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Remedy for Motion Sickness

Updated on April 21, 2011

If you have ever felt the dizzy, unconnected feeling of motion sickness, you know how easily it can ruin a trip.  Whether you are traveling by car, boat, or plane, you probably don’t care why you are feeling miserable, you just want to feel better.

Motion sickness starts in your ears.  That’s because they are your body’s center of balance.  Inside your ears there are thousands of tiny nerve endings filled with fluid.  The fluid supports tiny pebbles, one in each nerve ending, and when your body moves, the pebbles move with it.  The motion of these pebbles sends messages to your brain, telling it what your body is doing, whether you are sitting, standing, or in motion.  When this mechanism is not working right, your brain receives confused or incorrect messages from the nerve centers in your ears, and this confusion can cause nausea.

These mismatched signals can result from an ear infection; ear damage; or from drastic, unusual motion.  Sometimes, if your eyes are focused on something moving, like a wave, your body is moving differently or not at all.  Like on deck, your brain receives two sets of conflicting messages.  Your eyes tell your brain the world is moving, but your ears tell your brain you are standing still.

While it is not known why some people suffer from motion sickness and others don’t it is clear that several factors, including nutritional deficiencies, can lead to ear damage, which can impair the balancing function of the ear.

The following vitamins and minerals can help keep your inner ear in top shape and help fight motion sickness.

Vitamin D and calcium are important to inner ear health.  Not only is vitamin D important by itself, a lack of vitamin D can lead to a calcium deficiency.  One of the best sources of vitamin D is fortified milk, and it is also a great source of calcium.  Other good sources of vitamin D include eggs, green leafy vegetables, and fortified cereals.  For a nondairy source of calcium, try some peanuts or broccoli.

Magnesium deficiency is linked to hearing loss.  Squash, potatoes, skim milk, and oatmeal are all good ways to boost your intake of magnesium.  Magnesium supplements are available at most drug-stores, and they are often combined with calcium.

Zinc is another important nutrient that many older people do not seem to get enough of.  Some studies suggest this may contribute to the ear damage and hearing loss that frequently occurs in older people.  Zinc is abundant in meats, shellfish, and poultry.  You can also get it from legumes, such as black beans and whole grains.  Do not take zinc supplements without checking with your doctor.  Zinc supplements can cause serious side effects in high doses.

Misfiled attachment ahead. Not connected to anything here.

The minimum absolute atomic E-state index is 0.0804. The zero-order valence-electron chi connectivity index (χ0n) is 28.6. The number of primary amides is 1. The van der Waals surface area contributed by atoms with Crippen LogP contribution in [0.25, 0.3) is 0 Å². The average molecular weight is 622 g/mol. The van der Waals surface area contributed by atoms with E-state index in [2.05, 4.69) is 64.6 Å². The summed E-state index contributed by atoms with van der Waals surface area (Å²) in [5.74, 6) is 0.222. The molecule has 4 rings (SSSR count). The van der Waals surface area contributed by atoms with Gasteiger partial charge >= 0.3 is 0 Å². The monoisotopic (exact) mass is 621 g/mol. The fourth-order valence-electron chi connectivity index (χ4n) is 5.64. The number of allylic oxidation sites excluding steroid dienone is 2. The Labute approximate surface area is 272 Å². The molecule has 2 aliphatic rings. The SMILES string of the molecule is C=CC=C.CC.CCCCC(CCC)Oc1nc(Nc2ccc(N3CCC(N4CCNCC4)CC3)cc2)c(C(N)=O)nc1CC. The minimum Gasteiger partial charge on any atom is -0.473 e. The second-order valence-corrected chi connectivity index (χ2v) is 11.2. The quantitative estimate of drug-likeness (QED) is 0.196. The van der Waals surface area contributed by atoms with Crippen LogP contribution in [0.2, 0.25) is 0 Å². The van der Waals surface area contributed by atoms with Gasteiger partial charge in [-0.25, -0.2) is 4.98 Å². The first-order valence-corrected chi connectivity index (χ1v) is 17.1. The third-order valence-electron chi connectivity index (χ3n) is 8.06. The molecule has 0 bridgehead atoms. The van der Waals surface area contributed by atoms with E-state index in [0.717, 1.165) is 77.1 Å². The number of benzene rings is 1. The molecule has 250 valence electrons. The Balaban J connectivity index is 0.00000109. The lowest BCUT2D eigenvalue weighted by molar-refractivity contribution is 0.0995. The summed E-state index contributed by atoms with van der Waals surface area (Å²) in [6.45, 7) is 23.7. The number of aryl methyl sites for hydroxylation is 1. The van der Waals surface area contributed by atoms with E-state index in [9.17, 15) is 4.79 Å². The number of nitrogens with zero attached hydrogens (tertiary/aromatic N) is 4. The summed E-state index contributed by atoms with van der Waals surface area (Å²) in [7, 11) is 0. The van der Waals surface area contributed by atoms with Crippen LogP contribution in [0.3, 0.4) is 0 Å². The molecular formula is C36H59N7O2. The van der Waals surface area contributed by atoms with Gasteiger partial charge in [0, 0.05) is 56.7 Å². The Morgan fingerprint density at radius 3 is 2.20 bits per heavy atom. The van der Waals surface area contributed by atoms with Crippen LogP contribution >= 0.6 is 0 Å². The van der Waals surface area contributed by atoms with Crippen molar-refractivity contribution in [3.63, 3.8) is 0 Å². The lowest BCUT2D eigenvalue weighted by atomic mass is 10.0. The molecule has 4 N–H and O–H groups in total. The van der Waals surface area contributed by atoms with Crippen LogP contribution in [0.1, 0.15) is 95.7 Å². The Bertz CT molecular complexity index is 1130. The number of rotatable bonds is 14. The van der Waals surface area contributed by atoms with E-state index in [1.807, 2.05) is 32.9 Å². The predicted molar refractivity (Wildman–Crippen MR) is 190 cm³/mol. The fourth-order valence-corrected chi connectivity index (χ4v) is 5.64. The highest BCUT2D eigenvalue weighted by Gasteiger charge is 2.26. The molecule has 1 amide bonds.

What causes motion sickness?


Kitchen Spice That Soothes Stomach

Ginger has been used for thousands of years to treat everything from constipation to impotence.  However, numerous recent studies prove that ginger is an effective remedy for the symptoms of motion sickness.  When taken a half hour before traveling, ginger can prevent the nausea that comes from rocking boats or swerving cars.

In one test, powdered ginger was tested directly against Dramamine, an over-the-counter motion sickness drug.  The people who took ginger lasted, on average, almost twice as long in a rotating chair as those who took the drug.  In fact, half of the people treated with ginger did not experience motion sickness at all.

Ginger doesn’t affect your inner ear, and it doesn’t work on your central nervous system.  Rather, it works in your gastrointestinal tract to soothe the vomiting reflex and reduce the feeling of nausea.

You can buy ginger at any supermarket or health food store.  You will find it in its natural form or as a pill or a powder.  A typical capsule, containing 500 mg of ginger, should usually be enough to head off your weak stomach.  Some herbal experts recommend taking one or two tablets 30 minutes before your activity, then repeat as symptoms develop.

Candied ginger is a tasty way to enjoy ginger’s benefits.  This sugary treat can be found at many oriental markets.  A one-inch square of the crystallized snack equals the amount of ginger in one 500 mg tablet.

If you are still not sure about this natural remedy, try a variation that could very well be in your refrigerator right now.  That’s right.. ginger ale has been used for years to calm hostile stomachs and tame nausea.


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